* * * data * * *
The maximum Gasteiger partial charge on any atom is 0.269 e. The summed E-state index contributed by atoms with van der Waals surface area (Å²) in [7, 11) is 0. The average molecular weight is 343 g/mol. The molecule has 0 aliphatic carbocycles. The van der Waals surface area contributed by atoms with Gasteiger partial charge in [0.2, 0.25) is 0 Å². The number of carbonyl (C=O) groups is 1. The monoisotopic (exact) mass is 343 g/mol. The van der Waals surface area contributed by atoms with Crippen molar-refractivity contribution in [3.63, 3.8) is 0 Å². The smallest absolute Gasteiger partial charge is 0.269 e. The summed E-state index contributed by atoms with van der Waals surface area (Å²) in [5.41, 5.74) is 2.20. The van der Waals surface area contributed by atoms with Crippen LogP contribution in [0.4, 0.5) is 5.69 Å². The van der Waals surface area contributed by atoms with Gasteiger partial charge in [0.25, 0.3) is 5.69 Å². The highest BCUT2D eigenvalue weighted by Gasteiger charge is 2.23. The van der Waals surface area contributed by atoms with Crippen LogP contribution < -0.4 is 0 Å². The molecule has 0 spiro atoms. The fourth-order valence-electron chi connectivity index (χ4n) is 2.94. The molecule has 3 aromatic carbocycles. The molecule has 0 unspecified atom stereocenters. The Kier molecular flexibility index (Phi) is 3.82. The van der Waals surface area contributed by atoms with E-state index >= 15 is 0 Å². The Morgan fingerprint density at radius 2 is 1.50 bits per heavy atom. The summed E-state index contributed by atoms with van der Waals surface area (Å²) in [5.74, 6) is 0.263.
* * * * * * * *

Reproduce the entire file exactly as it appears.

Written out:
The maximum Gasteiger partial charge on any atom is 0.269 e. The summed E-state index contributed by atoms with van der Waals surface area (Å²) in [7, 11) is 0. The average molecular weight is 343 g/mol. The molecule has 0 aliphatic carbocycles. The van der Waals surface area contributed by atoms with Gasteiger partial charge in [0.2, 0.25) is 0 Å². The number of carbonyl (C=O) groups is 1. The monoisotopic (exact) mass is 343 g/mol. The van der Waals surface area contributed by atoms with Crippen molar-refractivity contribution in [3.63, 3.8) is 0 Å². The smallest absolute Gasteiger partial charge is 0.269 e. The summed E-state index contributed by atoms with van der Waals surface area (Å²) in [5.41, 5.74) is 2.20. The van der Waals surface area contributed by atoms with Crippen LogP contribution in [0.4, 0.5) is 5.69 Å². The van der Waals surface area contributed by atoms with Gasteiger partial charge in [0.25, 0.3) is 5.69 Å². The highest BCUT2D eigenvalue weighted by Gasteiger charge is 2.23. The van der Waals surface area contributed by atoms with Crippen LogP contribution < -0.4 is 0 Å². The molecule has 0 spiro atoms. The fourth-order valence-electron chi connectivity index (χ4n) is 2.94. The molecule has 3 aromatic carbocycles. The molecule has 0 unspecified atom stereocenters. The Kier molecular flexibility index (Phi) is 3.82. The van der Waals surface area contributed by atoms with E-state index >= 15 is 0 Å². The Morgan fingerprint density at radius 2 is 1.50 bits per heavy atom. The summed E-state index contributed by atoms with van der Waals surface area (Å²) in [5.74, 6) is 0.263.